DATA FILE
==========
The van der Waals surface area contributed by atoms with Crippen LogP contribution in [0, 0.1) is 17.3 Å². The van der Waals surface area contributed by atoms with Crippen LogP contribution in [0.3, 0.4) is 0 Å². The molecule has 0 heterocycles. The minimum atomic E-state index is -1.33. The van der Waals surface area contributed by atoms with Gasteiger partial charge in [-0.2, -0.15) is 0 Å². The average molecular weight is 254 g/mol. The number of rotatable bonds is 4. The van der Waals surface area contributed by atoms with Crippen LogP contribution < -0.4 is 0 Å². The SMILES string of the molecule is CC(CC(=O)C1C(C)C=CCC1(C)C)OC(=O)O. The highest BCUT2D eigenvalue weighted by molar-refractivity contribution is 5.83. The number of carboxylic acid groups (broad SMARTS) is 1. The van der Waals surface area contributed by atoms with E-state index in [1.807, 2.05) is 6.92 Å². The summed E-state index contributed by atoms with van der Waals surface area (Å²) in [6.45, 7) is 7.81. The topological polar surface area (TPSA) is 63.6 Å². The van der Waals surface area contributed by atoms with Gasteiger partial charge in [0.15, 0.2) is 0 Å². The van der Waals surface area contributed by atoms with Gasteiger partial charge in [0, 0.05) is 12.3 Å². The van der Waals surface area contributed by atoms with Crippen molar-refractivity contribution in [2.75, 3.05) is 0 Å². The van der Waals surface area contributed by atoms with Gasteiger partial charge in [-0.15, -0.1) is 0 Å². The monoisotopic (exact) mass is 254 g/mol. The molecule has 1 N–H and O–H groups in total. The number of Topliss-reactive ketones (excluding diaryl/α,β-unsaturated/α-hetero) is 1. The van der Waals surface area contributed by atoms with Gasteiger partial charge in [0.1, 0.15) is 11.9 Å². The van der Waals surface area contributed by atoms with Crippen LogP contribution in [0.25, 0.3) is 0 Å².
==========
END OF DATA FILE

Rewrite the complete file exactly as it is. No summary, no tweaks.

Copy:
The van der Waals surface area contributed by atoms with Crippen LogP contribution in [0, 0.1) is 17.3 Å². The van der Waals surface area contributed by atoms with Crippen LogP contribution in [0.3, 0.4) is 0 Å². The molecule has 0 heterocycles. The minimum atomic E-state index is -1.33. The van der Waals surface area contributed by atoms with Gasteiger partial charge in [-0.2, -0.15) is 0 Å². The average molecular weight is 254 g/mol. The number of rotatable bonds is 4. The van der Waals surface area contributed by atoms with Crippen LogP contribution < -0.4 is 0 Å². The SMILES string of the molecule is CC(CC(=O)C1C(C)C=CCC1(C)C)OC(=O)O. The highest BCUT2D eigenvalue weighted by molar-refractivity contribution is 5.83. The number of carboxylic acid groups (broad SMARTS) is 1. The van der Waals surface area contributed by atoms with E-state index in [1.807, 2.05) is 6.92 Å². The summed E-state index contributed by atoms with van der Waals surface area (Å²) in [6.45, 7) is 7.81. The topological polar surface area (TPSA) is 63.6 Å². The van der Waals surface area contributed by atoms with Gasteiger partial charge in [0.15, 0.2) is 0 Å². The van der Waals surface area contributed by atoms with Gasteiger partial charge in [0, 0.05) is 12.3 Å². The van der Waals surface area contributed by atoms with Crippen molar-refractivity contribution in [2.75, 3.05) is 0 Å². The van der Waals surface area contributed by atoms with Gasteiger partial charge in [-0.15, -0.1) is 0 Å². The monoisotopic (exact) mass is 254 g/mol. The molecule has 1 N–H and O–H groups in total. The number of Topliss-reactive ketones (excluding diaryl/α,β-unsaturated/α-hetero) is 1. The van der Waals surface area contributed by atoms with Gasteiger partial charge in [0.1, 0.15) is 11.9 Å². The van der Waals surface area contributed by atoms with Crippen LogP contribution in [0.25, 0.3) is 0 Å².